Canadians chose their family physician (called a general practitioner or GP). If the person wants to see a specialist, the GP will make a referral. The median wait time to see a specialist physician is a month. The median wait time for diagnostic services such as MRI and CAT scans is two weeks. The median wait time for surgery is four weeks.

Pharmaceutical medications are covered by public funds for the elderly or indigent, or through employment-based private insurance. The Candadian government negotiates drug prices with suppliers to control costs.

Physician incomes in Canada rose initially after the single payer system was implemented. A reduction in physician salaries followed, many fearing this would be a long-term result of government-run healthcare. However, by the beginning of the 21st century, medical professionals were again among Canada's top earners.

The main thing to notice is that Canada’s healthcare cost to its GDP is 11 percent whereas the U.S. cost is 17 percent of the GDP.

Past Efforts to Bring a Single-payer Healthcare System into the U.S.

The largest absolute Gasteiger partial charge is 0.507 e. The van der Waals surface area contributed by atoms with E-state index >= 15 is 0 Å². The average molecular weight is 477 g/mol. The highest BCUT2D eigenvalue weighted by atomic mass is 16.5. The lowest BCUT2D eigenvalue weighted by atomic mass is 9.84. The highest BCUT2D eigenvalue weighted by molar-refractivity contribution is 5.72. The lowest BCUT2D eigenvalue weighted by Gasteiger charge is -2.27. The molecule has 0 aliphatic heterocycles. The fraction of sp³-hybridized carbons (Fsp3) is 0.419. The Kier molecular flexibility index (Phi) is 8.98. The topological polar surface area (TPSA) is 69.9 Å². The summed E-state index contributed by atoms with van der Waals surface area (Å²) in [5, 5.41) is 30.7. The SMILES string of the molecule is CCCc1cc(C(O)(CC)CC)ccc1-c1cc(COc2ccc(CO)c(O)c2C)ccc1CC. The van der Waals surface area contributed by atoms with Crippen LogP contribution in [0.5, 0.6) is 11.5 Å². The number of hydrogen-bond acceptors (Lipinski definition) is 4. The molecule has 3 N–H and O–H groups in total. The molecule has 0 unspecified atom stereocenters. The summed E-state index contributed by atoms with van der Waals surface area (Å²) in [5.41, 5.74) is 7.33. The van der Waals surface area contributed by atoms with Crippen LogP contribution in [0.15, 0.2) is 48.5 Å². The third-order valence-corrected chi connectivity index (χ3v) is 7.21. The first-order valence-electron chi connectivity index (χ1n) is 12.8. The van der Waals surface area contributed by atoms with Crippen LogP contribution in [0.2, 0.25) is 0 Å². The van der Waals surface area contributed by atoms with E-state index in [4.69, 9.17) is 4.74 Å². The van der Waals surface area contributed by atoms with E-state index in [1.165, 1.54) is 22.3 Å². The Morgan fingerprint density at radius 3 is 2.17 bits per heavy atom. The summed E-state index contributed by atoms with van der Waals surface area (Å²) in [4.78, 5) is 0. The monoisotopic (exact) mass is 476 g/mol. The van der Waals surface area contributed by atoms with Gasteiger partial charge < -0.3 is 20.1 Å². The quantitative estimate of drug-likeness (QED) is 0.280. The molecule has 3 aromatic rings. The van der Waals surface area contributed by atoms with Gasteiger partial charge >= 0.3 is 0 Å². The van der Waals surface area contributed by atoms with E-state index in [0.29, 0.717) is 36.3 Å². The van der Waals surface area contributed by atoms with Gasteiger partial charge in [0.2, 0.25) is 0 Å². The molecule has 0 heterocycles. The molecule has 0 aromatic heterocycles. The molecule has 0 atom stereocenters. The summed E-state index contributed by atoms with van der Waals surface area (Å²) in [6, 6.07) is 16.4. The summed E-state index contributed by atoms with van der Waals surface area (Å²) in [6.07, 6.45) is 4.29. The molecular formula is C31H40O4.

Several proposals have been made for introducing a single- payer healthcare system in the U.S. or in several individual States. The most recent is the United States National Health Care Act, (popularly known as"Medicare for All"). Representative John Conyers (D-MI) every year since 2002 has introduced an act for a single-payer system. All medical care would be paid for by the Government of the United States, ending the need for private health insurance and premiums, and probably recasting private insurance companies as providing purely supplemental coverage, to be used when non-essential care is sought. But neither his bill or any others succeeded in getting more than 20 percent congressional co-sponsorship.